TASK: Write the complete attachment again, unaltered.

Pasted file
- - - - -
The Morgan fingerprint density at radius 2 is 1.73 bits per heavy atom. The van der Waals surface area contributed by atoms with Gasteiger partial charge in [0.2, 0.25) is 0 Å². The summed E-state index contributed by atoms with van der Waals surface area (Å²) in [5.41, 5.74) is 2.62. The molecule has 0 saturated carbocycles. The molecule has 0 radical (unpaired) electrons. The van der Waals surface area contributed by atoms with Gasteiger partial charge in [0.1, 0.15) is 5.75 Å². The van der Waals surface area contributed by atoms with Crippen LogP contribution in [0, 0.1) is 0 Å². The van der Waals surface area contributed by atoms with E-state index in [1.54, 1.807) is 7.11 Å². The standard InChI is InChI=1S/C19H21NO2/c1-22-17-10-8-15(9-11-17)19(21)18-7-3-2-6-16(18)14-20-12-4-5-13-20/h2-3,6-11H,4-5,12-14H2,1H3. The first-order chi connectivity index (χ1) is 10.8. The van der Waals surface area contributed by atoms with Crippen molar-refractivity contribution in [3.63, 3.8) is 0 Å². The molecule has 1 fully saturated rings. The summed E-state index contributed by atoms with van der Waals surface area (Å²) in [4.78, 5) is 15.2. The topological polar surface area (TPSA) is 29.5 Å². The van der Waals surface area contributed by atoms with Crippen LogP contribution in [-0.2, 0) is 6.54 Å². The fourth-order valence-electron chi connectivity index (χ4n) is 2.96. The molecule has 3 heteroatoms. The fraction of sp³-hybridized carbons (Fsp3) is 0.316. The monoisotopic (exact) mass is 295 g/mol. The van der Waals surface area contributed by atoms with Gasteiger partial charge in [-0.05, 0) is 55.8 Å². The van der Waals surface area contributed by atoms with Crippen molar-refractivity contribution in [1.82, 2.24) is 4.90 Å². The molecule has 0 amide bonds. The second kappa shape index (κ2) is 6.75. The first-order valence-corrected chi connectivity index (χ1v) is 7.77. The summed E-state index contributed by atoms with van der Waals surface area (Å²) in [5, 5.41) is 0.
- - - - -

The Morgan fingerprint density at radius 2 is 1.73 bits per heavy atom. The van der Waals surface area contributed by atoms with Gasteiger partial charge in [0.2, 0.25) is 0 Å². The summed E-state index contributed by atoms with van der Waals surface area (Å²) in [5.41, 5.74) is 2.62. The molecule has 0 saturated carbocycles. The molecule has 0 radical (unpaired) electrons. The van der Waals surface area contributed by atoms with Gasteiger partial charge in [0.1, 0.15) is 5.75 Å². The van der Waals surface area contributed by atoms with Crippen LogP contribution in [0, 0.1) is 0 Å². The van der Waals surface area contributed by atoms with E-state index in [1.54, 1.807) is 7.11 Å². The standard InChI is InChI=1S/C19H21NO2/c1-22-17-10-8-15(9-11-17)19(21)18-7-3-2-6-16(18)14-20-12-4-5-13-20/h2-3,6-11H,4-5,12-14H2,1H3. The first-order chi connectivity index (χ1) is 10.8. The van der Waals surface area contributed by atoms with Crippen molar-refractivity contribution in [3.63, 3.8) is 0 Å². The molecule has 1 fully saturated rings. The summed E-state index contributed by atoms with van der Waals surface area (Å²) in [4.78, 5) is 15.2. The topological polar surface area (TPSA) is 29.5 Å². The van der Waals surface area contributed by atoms with Crippen LogP contribution in [-0.2, 0) is 6.54 Å². The fourth-order valence-electron chi connectivity index (χ4n) is 2.96. The molecule has 3 heteroatoms. The fraction of sp³-hybridized carbons (Fsp3) is 0.316. The monoisotopic (exact) mass is 295 g/mol. The van der Waals surface area contributed by atoms with Gasteiger partial charge in [-0.05, 0) is 55.8 Å². The van der Waals surface area contributed by atoms with Crippen molar-refractivity contribution in [1.82, 2.24) is 4.90 Å². The molecule has 0 amide bonds. The second kappa shape index (κ2) is 6.75. The first-order valence-corrected chi connectivity index (χ1v) is 7.77. The summed E-state index contributed by atoms with van der Waals surface area (Å²) in [5, 5.41) is 0.